A Grieving Father’s Thoughts on Suffering

I originally composed the following letter in response to an inquiry from an old friend regarding the deaths of two of our children. I share it now — despite much anxiety about such public vulnerability — in hope that these words may comfort other grieving parents.

Thank you for your message and prayers. The past two years have been very difficult, if I may understate a little. Burying Mary Bernadette was the most painful and sorrowful experience of my life. At 19 weeks in utero, just as we learned her gender, we learned she had a terminal genetic disorder called Trisomy 18. We prayed every day for healing and/or live birth, but God answered our petitions in the most mysterious of ways: He took her to Himself and healed her without granting us the opportunity to hear her cry. Mary Bernadette was born still at 33 weeks on July 26, 2009. It was especially heartbreaking to see our sole living child, Brighid, aware of everything, having to bury her sister while she herself was almost three years old.

Mary Bernadette Victoria's casket; handmade by Trappist monks; lovingly donated by our friends.Then nine months later, we experienced a miscarriage at around six weeks in utero. While a little less devastating — because we only knew of little Innocent for two weeks — it nonetheless reopened our deepest wounds. Again, Brighid has been fully engaged: just last week she told us Innocent was a boy. We still don’t know if she had a dream about him, or what, but she speaks as if she saw him.

Mary Bernadette Victoria's grave and headstone.Regarding being less certain of things than we once were: it is the hope and hubris of youth, to impose our wills upon the world, to assert our ideas as certainties and to promote our ideals as truths. I have Faith — “the realization of what is hoped for and evidence of things not seen” — that God is Love, that Love itself is a mystery, and therefore God is the unending font of the mystery of Love. I mean to say, albeit in a wordy way, that I believe a healthy sense of mystery is not only permissible, but usually required for a mature, honest relationship with God. I’m not without my doubts, but neither was Saint Thomas, and though Jesus mildly corrected him, He did not reject Thomas for his doubt. Likewise, God did not abandon Job, even when he doubted and cried out at the injustice of being deprived of an objective good (his children).

Mary Bernadette Victoria's entry in the Book of Life at the Shrine of The Holy Innocents.I’ve been meditating on Job’s story quite a bit. One mystery I keep coming back to: God withheld any response from Job until Job demanded an answer. Granted, God’s response was a bit frightening, and definitely humbling, but also consoling (paraphrased): “I am God, the Almighty, maker of Heaven and Earth. You are not being punished. I have my reasons, and they are beyond you. Humble yourself and trust me. I will restore you.” A very patient fatherly correction. Contrast that with God’s response to Job’s friends: “I am angry with you. You have not spoken rightly concerning Me, as has my servant Job. Let my servant Job pray for you; for his prayer I will accept, not to punish you severely.” Not only does He call their “prosperity gospel” a lie, He calls Job His servant, and holds Job up as the standard by which his friends should measure themselves.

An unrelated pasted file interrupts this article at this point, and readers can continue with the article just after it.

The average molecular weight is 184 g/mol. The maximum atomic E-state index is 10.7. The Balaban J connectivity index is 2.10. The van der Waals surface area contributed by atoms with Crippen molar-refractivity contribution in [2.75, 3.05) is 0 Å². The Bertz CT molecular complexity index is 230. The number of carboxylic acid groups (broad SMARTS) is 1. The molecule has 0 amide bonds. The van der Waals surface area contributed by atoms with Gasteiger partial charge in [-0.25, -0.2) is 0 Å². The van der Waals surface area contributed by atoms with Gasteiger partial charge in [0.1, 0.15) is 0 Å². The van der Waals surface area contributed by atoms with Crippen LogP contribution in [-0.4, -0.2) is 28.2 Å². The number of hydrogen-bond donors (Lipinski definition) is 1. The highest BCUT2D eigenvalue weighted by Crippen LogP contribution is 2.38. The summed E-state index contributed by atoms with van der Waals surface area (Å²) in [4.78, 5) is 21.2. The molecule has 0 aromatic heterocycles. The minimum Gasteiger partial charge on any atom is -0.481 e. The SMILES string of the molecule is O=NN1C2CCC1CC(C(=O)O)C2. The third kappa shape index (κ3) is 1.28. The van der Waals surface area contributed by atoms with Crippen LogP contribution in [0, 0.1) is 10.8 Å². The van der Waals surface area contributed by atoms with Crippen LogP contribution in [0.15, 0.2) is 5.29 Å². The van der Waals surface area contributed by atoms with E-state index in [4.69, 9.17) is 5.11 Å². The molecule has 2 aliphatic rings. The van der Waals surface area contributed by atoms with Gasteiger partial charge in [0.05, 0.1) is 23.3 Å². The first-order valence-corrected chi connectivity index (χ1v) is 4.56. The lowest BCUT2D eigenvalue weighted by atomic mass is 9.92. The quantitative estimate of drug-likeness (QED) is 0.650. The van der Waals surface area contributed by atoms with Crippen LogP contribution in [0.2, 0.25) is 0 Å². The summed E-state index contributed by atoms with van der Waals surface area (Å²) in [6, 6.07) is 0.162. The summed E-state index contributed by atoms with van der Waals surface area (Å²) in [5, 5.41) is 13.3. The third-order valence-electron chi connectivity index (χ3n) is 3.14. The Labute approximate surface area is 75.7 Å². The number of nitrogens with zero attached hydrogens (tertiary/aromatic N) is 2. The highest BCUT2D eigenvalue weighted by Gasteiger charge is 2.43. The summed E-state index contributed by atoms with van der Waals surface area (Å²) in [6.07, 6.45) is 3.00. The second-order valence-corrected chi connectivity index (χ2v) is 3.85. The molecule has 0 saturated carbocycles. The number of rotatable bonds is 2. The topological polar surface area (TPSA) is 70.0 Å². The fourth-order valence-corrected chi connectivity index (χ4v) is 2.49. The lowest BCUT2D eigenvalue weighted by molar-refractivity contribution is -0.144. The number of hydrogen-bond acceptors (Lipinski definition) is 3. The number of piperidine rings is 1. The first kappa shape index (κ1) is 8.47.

Suffering, like Love, is a mystery I don’t pretend to understand. But we have found it to produce much Redemptive fruit in our lives and among our friends. Perhaps Job’s suffering and restoration was meant as much for Job’s redemption as it was for Job’s friends’ redemption. And perhaps God is working something similar in our lives, among our friends and family. I’m not certain at all, but the thought does give me Hope.

Mary Bernadette Victoria and Tiny Innocent, pray for us.

P.S. If you or someone you know is suffering the death of a child and/or infertility, I cannot overstate the consolation brought to us by:

The Apostolate of Hannah’s Tears “offers prayer support and comfort to the brokenhearted who suffer the pains of infertility at any stage of life, difficult pregnancy, miscarriage, stillbirth, the loss of a child and the adoption process.”

Naming the Child: Hope-Filled Reflections on Miscarriage, Stillbirth, and Infant Death, and its companion website.

The Shrine of The Holy Innocents: “Often children who have died before birth have no grave or headstone, and sometimes not even a name. At The Church of The Holy Innocents, we invite you to name your child(ren) and to have the opportunity to have your baby’s name inscribed in our ‘Book of Life.’ Here, a candle is always lit in their memory. All day long people stop to pray. On the first Monday of every month, Mass is celebrated in honor of these children and for the comfort of their families. We pray that you will find peace in knowing that your child(ren) will be remembered at the Shrine and honored by all who pray here.”

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